Profile of a Binge Eater: Kathryn

A lot of people have certain preconceptions about what a binge eater or anyone with an eating disorder should look like. You might assume that a binge eater is an overweight, lazy, and insecure woman who lives alone and has few friends. It is easy to judge something that you don’t understand.

Kathryn is a forty-something-year old successful lawyer in a busy metropolitan community. She works long days, defending some of the town’s worst criminal offenders. She has a fifteen-year-old son from a previous marriage who has just discovered girls. Her current husband, Jack, is a business owner. Neither of the men in her life knows about her secret. Kathryn is a binge eater.

Kathryn finds her work incredibly stressful. She deals with some difficult clientele, most of whom do not appreciate the work that she puts into their cases. She spends about ten to twelve hours per day at work and very little time with her son, who would rather be skateboarding or playing video games.

It happens about once a day. Kathryn finds herself in full-fledged panic mode. She seeks solace in the food she keeps stashed in her desk drawer. She locks her office door and eats. She eats until she feels like she will explode. Her weapon of choice is usually a family-sized bag of potato chips, but if she manages to sneak out of the office, she will order multiple meals at the local fast food joint and pretend that she is buying for the office. The she sneaks away to a quiet corner of the park and eats. The eating itself seems to soothe her, but the aftermath is devastating. The rest of the day she feels disgusting about herself and ashamed. She distracts herself by immersing herself in her work.

Although Kathryn’s husband is very loving and supportive, she is too ashamed to tell him about her issues with food. Instead, she tries to avoid meals with her family. She is too embarrassed to have people watch her eat. She has sought comfort in food for the better part of their marriage, slowly gaining weight until she was eighty pounds overweight. Jack tells Kathryn that she is as beautiful as the day he married her. She feels guilty and like a failure for not being able to stay the petite, size-six woman that she once was.

When Kathryn does eat with her family she is able to show restraint. Her façade is too much of a secret to let her guard down in front of her loved ones. When the urge to binge overwhelms her, she makes an excuse to get out of the house and heads straight to the convenience store for a few hot dogs or a bag of chips. On her worst days, Kathryn estimates that she eats about 10,000 calories. She hates herself for it, but she feels powerless to stop.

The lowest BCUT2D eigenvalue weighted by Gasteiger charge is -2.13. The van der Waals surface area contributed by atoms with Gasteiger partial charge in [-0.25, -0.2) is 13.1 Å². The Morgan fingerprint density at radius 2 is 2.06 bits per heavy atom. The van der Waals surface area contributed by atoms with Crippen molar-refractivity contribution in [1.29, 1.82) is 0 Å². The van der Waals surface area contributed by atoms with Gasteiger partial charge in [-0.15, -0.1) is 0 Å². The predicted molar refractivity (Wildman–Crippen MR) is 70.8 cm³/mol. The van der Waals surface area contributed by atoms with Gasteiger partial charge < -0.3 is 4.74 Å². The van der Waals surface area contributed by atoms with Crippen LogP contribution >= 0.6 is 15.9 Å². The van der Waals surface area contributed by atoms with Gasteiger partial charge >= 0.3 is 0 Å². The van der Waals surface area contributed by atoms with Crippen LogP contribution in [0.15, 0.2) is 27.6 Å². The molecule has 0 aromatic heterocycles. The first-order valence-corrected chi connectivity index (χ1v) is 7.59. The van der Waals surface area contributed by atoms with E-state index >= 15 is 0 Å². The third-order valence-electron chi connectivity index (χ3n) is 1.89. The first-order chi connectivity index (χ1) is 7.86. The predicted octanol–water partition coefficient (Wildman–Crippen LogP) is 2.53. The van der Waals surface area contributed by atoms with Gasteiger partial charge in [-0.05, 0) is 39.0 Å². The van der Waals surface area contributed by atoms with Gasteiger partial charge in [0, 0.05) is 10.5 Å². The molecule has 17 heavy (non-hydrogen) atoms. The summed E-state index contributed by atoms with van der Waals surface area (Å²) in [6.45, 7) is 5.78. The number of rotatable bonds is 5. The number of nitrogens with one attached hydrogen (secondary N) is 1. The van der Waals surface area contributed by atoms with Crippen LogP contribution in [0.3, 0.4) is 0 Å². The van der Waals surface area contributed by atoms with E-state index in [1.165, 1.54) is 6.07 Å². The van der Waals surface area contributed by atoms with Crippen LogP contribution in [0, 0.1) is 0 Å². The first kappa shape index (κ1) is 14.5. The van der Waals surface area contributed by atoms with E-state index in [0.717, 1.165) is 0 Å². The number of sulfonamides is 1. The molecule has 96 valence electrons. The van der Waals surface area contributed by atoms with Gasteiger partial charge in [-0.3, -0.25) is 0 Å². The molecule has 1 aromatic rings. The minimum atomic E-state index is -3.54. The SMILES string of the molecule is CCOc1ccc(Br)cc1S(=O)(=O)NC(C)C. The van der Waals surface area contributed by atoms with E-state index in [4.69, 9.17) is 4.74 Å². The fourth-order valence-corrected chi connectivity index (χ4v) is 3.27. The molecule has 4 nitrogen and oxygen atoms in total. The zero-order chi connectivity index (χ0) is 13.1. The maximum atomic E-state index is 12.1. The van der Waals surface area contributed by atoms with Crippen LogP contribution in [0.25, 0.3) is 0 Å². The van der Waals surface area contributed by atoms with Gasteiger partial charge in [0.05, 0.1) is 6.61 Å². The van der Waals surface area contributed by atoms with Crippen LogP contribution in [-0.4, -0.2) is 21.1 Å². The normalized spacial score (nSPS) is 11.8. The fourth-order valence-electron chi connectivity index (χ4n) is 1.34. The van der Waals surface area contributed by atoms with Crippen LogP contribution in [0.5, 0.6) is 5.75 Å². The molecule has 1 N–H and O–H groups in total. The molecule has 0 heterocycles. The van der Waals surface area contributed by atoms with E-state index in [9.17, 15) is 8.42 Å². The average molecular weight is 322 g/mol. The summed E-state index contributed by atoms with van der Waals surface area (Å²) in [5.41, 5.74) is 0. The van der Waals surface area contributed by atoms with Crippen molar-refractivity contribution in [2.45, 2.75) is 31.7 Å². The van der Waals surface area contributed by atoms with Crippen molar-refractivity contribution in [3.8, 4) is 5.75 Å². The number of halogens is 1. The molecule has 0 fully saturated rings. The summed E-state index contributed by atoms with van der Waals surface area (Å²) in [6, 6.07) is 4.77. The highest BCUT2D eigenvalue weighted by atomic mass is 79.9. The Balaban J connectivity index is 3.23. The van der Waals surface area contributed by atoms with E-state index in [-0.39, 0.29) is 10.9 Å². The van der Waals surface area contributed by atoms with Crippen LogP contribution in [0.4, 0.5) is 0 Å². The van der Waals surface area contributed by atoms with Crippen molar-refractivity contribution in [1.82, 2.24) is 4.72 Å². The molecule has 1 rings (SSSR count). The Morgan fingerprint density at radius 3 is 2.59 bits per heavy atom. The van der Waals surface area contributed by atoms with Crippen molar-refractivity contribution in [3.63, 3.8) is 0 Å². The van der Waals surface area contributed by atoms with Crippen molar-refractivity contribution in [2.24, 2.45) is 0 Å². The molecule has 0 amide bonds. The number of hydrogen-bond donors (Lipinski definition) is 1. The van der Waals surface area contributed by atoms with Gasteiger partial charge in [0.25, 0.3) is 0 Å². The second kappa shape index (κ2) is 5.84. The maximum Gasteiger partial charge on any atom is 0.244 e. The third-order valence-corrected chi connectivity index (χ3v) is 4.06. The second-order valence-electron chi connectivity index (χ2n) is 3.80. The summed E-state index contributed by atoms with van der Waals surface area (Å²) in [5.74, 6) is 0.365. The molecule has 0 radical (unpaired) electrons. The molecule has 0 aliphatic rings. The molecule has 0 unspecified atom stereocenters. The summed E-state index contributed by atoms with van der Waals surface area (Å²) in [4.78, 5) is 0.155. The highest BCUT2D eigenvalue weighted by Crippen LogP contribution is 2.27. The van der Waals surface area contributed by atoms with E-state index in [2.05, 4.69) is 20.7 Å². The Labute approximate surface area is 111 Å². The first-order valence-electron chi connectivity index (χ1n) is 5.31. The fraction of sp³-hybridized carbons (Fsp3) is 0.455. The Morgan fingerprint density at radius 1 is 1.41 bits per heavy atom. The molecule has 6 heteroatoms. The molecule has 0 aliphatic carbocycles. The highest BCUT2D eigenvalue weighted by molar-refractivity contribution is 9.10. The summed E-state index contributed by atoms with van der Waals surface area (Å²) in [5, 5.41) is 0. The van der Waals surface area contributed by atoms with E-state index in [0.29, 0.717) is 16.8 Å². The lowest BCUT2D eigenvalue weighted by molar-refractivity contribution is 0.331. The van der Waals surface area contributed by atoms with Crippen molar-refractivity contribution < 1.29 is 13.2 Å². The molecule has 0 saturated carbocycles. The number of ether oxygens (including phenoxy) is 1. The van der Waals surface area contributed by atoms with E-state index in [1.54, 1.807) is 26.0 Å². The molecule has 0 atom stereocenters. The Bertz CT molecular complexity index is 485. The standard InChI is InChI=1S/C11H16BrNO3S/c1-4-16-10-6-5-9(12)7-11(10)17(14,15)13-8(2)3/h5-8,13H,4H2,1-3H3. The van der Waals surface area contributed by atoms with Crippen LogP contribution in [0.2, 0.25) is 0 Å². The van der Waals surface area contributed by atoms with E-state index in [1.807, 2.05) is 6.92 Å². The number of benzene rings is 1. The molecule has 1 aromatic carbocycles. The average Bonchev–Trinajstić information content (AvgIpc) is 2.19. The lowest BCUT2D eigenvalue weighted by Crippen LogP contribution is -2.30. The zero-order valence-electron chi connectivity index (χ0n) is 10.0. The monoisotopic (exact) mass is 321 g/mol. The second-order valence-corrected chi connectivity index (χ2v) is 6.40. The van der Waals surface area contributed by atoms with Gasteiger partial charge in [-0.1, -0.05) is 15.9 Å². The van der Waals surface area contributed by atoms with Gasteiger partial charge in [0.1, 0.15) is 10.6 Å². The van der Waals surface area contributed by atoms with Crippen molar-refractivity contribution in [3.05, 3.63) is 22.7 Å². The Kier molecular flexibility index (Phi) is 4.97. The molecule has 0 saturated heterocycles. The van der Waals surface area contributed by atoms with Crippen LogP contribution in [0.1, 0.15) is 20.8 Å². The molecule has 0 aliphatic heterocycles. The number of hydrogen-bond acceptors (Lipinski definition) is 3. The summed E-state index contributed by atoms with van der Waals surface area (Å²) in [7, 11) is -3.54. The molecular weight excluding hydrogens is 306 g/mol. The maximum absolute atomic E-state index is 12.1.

Kathryn is a typical binge eater. Symptoms of binge eating disorder are an inability to stop eating, gorging on large amounts of food even when already full, hiding food, being secretive about the binges, and eating constantly throughout the day. Sufferers are often embarrassed, ashamed, and unsatisfied with the amount they eat.

Binge eating can cause a number of health consequences. Most of the health problems related to overeating are as a direct result of obesity. Binge eaters may suffer from high blood pressure and cholesterol, heart disease, gallbladder problems, and type II diabetes.

Luckily for Kathryn, there are a number of resources available to her. Groups like Food Addicts in Recovery Anonymous or Overeaters Anonymous offer support for people like Kathryn, free of charge. This way, she can start on her road to recovery without having to admit to her family and friends (although she may eventually want to reach out to her family when she needs their support).

The first step that any binge eater must take is admitting their issues with food. After this initial step, your doctor can refer you to a program or recommend a support group for you. Your doctor might also recommend counseling, psychotherapy or medication. Whatever treatment you and your doctor choose, it is important to take this critical step. Eating disorders can have detrimental effects on your health. The sooner you start to heal, the sooner you regain control over your happiness, health, and life.

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